The ‘medicine’ of the last few days was that of the ant. We went walking in Horner Woods, where there is a lovely sculpture trail (OK, the sculptures are a bit ropey, but it’s fun finding them). We came across several huge ant-nests among the trees, absolutely teeming with ants - an incredible sight. Ant represents the power of teamwork. It also speaks of loyalty, duty and sacrifice, of learning one’s place in the larger picture –it’s an augury of family and community. It indicates a time of preparation before making further moves – a situation where patience and strategy are tantamount.
I thought it was very apt. Not just the family business that is unfolding, that must be dealt with, even though we would love it not to be there. But also the preparation for moving into a community. Away from our lonely hill, our rainswept valley, and into civilisation!
I also thought about our little purplecoo community and how intensely valuable it is. I can’t tell you how much your support has meant to me – all the way from CL to here. In the scheme of things, our problem was small but nobody belittled it. Everyone gave kind words, encouraging words, tales of triumph over adversity (I am still reeling at AnnaK’s experience!) – some even sent daily emails (Grouse, bless you, as if you don’t have enough on your overladen plate!).
Of course we can’t totally relax until we’re in the front door – if Bradders is out there, sure she’ll tell me what can go wrong twixt exchange and completion! But for now, it is good news and I am blissfully happy to share it with my dear friends. If nothing untoward happens by tomorrow night I intend to crack open the fizzy stuff and raise a glass or two…..(oh, OK, the whole bottle). Hope you’ll join me!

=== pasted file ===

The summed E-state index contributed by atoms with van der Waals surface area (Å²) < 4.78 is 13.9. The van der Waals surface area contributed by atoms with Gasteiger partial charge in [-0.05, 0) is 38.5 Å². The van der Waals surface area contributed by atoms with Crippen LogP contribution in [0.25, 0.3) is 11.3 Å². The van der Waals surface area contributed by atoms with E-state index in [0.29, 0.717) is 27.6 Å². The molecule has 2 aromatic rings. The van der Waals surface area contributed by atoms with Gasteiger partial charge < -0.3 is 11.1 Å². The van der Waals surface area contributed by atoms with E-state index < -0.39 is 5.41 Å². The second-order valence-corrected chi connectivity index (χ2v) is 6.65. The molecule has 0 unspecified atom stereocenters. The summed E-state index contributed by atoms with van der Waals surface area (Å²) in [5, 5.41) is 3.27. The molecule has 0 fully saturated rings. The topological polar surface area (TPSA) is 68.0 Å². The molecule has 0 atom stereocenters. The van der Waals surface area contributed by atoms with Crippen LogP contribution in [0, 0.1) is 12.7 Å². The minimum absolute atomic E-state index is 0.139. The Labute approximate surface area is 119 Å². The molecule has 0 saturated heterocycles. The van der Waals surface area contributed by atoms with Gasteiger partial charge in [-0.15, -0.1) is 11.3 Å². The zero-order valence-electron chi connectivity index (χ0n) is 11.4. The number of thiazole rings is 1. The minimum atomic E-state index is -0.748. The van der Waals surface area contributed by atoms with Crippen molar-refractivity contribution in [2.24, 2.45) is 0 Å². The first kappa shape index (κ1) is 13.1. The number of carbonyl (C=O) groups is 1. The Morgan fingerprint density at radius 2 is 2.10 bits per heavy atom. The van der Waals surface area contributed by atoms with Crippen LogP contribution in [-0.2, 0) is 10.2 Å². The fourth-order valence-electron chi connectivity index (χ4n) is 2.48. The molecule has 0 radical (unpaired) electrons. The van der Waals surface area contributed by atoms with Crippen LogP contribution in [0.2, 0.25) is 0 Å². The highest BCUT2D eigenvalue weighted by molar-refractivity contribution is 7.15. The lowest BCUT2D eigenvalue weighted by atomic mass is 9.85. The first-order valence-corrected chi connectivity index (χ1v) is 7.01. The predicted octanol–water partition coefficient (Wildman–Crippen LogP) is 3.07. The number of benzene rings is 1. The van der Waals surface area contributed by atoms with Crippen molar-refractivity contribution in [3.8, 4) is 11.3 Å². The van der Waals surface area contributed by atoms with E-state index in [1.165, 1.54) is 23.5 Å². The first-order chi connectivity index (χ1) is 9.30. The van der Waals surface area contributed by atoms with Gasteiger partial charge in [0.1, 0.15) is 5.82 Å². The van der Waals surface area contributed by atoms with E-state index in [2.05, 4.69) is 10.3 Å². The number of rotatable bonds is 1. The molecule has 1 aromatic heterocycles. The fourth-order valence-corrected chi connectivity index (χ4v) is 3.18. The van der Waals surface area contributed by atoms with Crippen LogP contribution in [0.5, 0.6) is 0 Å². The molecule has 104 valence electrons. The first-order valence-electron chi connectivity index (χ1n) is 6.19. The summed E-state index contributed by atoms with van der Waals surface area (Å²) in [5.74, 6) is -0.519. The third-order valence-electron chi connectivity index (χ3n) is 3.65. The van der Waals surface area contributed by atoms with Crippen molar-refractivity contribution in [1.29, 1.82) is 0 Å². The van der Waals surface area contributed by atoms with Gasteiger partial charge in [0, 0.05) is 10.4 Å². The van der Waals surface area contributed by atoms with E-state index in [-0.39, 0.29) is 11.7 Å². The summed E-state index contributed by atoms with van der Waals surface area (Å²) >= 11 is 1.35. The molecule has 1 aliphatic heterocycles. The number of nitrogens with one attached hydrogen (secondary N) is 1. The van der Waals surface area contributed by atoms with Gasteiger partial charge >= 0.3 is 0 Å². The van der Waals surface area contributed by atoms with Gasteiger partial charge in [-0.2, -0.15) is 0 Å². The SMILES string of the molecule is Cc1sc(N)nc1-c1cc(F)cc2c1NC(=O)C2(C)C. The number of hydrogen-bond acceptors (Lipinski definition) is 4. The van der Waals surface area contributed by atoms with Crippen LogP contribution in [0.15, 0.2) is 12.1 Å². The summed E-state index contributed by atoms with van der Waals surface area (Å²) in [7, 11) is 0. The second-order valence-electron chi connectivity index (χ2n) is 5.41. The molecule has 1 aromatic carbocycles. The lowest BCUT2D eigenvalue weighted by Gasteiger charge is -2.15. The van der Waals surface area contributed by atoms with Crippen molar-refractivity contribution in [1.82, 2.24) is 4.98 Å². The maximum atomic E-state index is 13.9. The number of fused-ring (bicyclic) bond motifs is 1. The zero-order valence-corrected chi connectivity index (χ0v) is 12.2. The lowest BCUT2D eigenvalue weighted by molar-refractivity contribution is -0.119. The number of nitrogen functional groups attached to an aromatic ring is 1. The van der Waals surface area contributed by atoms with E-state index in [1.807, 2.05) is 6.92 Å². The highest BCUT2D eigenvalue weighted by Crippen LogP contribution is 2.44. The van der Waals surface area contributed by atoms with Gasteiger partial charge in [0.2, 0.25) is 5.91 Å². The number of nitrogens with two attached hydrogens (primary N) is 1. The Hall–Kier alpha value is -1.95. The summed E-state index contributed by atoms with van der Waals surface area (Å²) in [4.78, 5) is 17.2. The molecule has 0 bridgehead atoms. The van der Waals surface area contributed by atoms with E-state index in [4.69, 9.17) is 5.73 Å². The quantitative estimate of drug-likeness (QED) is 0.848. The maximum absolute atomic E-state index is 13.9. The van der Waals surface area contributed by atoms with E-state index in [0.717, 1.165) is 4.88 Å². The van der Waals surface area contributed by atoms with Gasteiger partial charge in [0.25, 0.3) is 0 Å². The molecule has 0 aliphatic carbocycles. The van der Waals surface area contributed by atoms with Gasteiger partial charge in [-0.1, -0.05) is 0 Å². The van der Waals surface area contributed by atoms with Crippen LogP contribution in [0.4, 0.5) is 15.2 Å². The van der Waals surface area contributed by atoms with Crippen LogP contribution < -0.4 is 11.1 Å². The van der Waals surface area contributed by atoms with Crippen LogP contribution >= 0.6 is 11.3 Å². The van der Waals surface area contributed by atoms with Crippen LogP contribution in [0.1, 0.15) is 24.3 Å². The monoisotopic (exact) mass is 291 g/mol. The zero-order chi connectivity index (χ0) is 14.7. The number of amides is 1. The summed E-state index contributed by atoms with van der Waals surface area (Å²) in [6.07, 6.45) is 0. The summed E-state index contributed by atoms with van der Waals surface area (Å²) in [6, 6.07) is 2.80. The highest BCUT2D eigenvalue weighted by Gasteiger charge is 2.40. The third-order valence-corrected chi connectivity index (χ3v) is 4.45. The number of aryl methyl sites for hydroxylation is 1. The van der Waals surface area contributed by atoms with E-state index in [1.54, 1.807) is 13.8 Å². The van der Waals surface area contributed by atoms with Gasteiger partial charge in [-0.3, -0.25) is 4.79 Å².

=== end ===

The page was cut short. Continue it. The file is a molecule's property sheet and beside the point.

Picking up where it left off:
btw, no that's not me in the photo, nor is it Exmoor! It's my dear friend cowgirl on her recent holiday (I know a few of you have been asking after her)....but the pic sums up the feeling!
PS - don't know how many of you have read Hopping Moon's blog recently but she's having a really tough time and could do with all our thoughts and prayers and whatevers.

Thursday, 24 May 2007

Wu wei (living with change)

I can’t blog. Just can’t seem to. I keep starting and then deleting it all. Nothing seems worth saying. Words seem empty. I’m all indecisive and mixed up and all over the place. We were supposed to exchange on Wednesday, then Thursday, now today. Will we ever move? What ill spirit is putting the dampers on everything? Because while, a week back, everything seemed to be going great guns (not just on the house but everything) now we’re stuck in the doldrums again. Calls not returned. Messages vanishing into the ether.

I can’t write, can’t draw, can’t clean, can’t do anything. Just sit and gaze out of the window (but not in a productive way). Letting the house martens hypnotise me as they sling themselves at the window, cutting it so fine, then an uptilt and into their nests. I wish I could be so flexible.